Bedrooms are often a place of reflection---the location that bookends the day. Stars’ Polaris Prize-nominated album, In Our Bedroom After the War, has kept the band on tour for the past year and a half, sleeping whenever and wherever they can. Since their show on Citadel Hill this past summer they’ve released Sad Robots EP and opened for Coldplay.
“This tour is something we’ve been looking forward to for a long, long time,” says singer Torquil Campbell, calling from the Niagara region. “In Toronto, the powers that be seem to think there is no money out east, no one is interested. For years we’ve been saying that’s a bunch of bullshit.”
Noted for their salacious, temporal lyrical themes, Campbell often wonders why the band is labelled romantic. Stars borders on extreme nihilism, bleakness, sexual deviance, prostitution, drug dealers and murder all wrapped into the theatrics of exceptionally orchestrated pop songs.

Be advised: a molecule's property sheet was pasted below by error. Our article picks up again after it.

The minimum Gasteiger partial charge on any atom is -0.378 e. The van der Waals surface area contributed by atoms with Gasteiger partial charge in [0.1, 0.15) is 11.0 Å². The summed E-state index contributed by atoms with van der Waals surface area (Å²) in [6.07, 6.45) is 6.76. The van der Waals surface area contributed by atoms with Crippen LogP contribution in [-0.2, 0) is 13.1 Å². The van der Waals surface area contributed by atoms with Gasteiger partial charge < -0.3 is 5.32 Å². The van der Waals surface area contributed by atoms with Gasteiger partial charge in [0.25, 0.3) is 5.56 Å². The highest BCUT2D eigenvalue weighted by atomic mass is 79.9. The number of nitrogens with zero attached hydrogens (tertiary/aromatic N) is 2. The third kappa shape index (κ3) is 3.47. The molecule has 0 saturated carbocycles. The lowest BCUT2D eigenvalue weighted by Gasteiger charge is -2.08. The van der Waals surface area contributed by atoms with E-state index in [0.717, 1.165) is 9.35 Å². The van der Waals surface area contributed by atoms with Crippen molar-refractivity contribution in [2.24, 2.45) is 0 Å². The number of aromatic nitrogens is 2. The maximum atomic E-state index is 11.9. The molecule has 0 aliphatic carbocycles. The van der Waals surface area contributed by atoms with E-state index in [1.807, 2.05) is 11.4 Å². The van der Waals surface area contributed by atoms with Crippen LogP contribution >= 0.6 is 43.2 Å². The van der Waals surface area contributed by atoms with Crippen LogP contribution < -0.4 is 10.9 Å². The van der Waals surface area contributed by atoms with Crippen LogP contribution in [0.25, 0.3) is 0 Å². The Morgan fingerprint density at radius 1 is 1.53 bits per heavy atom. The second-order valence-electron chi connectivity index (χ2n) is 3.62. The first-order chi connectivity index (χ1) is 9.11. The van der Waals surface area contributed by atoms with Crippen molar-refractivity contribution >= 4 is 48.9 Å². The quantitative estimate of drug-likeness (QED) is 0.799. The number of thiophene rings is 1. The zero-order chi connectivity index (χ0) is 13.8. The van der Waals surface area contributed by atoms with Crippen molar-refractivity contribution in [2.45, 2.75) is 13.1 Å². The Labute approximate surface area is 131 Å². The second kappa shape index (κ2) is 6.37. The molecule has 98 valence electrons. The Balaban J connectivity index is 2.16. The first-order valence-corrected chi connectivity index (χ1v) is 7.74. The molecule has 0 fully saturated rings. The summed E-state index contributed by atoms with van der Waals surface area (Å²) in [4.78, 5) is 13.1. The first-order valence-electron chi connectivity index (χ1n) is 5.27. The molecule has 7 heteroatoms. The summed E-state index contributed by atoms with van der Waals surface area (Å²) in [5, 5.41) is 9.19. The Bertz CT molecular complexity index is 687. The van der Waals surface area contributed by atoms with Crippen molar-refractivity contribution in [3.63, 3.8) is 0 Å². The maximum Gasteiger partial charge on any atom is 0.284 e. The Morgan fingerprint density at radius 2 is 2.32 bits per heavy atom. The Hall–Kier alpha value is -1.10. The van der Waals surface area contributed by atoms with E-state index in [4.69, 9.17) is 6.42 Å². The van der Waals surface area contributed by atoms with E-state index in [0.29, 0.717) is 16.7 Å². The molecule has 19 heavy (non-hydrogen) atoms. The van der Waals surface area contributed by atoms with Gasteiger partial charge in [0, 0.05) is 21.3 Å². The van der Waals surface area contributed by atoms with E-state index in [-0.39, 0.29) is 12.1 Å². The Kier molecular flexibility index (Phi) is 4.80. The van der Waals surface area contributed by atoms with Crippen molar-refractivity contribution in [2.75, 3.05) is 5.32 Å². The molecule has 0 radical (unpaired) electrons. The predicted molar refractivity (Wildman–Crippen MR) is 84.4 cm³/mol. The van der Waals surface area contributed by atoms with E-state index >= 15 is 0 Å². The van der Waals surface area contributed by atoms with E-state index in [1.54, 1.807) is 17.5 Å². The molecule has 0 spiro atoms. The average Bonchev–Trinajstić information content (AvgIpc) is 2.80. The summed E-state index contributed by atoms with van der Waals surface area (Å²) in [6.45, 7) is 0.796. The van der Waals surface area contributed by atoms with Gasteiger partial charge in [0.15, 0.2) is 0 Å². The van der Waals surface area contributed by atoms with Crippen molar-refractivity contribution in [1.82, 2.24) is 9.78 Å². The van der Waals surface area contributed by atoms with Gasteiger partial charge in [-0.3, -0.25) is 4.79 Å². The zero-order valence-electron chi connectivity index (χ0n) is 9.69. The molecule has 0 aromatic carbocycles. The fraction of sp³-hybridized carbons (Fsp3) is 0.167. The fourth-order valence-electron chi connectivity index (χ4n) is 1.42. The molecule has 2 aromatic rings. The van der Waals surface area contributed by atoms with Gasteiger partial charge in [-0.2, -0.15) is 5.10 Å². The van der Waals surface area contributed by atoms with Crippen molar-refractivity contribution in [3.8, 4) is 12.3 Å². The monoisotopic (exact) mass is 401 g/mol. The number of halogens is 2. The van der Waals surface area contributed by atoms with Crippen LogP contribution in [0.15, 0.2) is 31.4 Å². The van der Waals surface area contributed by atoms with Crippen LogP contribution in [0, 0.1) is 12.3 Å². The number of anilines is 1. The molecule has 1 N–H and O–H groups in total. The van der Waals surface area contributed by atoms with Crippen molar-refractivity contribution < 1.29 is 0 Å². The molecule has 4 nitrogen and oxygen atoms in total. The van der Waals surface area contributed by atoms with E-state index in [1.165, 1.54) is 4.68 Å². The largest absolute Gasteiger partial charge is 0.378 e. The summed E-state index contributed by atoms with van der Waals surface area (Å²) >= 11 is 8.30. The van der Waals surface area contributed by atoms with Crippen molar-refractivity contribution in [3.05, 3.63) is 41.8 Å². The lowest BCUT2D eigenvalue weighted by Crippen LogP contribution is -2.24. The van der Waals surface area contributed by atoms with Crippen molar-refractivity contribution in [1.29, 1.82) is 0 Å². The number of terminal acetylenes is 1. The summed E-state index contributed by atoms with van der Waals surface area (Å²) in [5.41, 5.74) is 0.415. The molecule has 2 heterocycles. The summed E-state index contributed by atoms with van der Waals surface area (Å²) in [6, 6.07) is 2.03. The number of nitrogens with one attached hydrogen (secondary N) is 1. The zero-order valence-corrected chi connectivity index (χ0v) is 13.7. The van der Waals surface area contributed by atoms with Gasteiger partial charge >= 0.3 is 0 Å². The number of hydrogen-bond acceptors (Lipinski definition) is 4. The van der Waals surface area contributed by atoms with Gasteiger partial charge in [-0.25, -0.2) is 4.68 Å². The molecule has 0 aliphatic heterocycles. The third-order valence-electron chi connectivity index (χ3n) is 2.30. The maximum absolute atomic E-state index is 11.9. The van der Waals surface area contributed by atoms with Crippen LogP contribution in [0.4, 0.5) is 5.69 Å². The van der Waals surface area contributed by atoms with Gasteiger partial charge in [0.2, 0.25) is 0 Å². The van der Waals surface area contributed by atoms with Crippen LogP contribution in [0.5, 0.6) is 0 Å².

“It’s sort of a misnomer. I think the music is so pretty that they miss that side,” he says. “Morrissey said it best: I love the romance of crime. From my standpoint that’s beauty being found in a very dark and sad place, love showing up in those places. People who are bankrupt in every way, emotionally, financially, morally can still find love inside themselves. We are all motivated by love. Killers are motivated by love. Hitler was motivated by love.”
Campbell believes Stars is really more of a kitchen-sink band than anything else. “It becomes an appliance in your life that you apply to your situations that you need. The band as a group of people disappears. You and the songs have a direct relationship. It seems very clear to me that people are celebrating the romance and sadness of their own lives at our shows.”